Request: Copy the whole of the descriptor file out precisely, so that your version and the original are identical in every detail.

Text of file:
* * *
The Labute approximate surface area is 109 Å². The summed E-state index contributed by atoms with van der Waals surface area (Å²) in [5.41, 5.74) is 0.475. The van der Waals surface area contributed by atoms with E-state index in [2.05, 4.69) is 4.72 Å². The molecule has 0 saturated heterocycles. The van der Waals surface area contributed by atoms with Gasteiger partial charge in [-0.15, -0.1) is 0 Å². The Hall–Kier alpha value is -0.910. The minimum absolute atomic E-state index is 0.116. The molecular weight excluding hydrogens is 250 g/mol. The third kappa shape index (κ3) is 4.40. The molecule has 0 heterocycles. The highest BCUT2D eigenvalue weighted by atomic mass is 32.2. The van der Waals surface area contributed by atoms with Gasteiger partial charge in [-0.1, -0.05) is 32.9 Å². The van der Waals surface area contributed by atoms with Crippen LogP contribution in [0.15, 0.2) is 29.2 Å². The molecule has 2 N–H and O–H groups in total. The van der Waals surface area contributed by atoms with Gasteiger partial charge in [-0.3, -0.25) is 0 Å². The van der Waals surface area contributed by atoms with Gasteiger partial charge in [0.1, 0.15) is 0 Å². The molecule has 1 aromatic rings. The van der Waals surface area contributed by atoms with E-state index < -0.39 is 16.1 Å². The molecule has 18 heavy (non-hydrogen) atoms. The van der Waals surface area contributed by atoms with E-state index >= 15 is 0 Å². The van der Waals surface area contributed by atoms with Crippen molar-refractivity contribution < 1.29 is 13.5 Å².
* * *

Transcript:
The Labute approximate surface area is 109 Å². The summed E-state index contributed by atoms with van der Waals surface area (Å²) in [5.41, 5.74) is 0.475. The van der Waals surface area contributed by atoms with E-state index in [2.05, 4.69) is 4.72 Å². The molecule has 0 saturated heterocycles. The van der Waals surface area contributed by atoms with Gasteiger partial charge in [-0.15, -0.1) is 0 Å². The Hall–Kier alpha value is -0.910. The minimum absolute atomic E-state index is 0.116. The molecular weight excluding hydrogens is 250 g/mol. The third kappa shape index (κ3) is 4.40. The molecule has 0 heterocycles. The highest BCUT2D eigenvalue weighted by atomic mass is 32.2. The van der Waals surface area contributed by atoms with Gasteiger partial charge in [-0.1, -0.05) is 32.9 Å². The van der Waals surface area contributed by atoms with Crippen LogP contribution in [0.15, 0.2) is 29.2 Å². The molecule has 2 N–H and O–H groups in total. The van der Waals surface area contributed by atoms with Gasteiger partial charge in [-0.3, -0.25) is 0 Å². The van der Waals surface area contributed by atoms with Gasteiger partial charge in [0.1, 0.15) is 0 Å². The molecule has 1 aromatic rings. The van der Waals surface area contributed by atoms with E-state index < -0.39 is 16.1 Å². The molecule has 18 heavy (non-hydrogen) atoms. The van der Waals surface area contributed by atoms with E-state index >= 15 is 0 Å². The van der Waals surface area contributed by atoms with Crippen molar-refractivity contribution < 1.29 is 13.5 Å².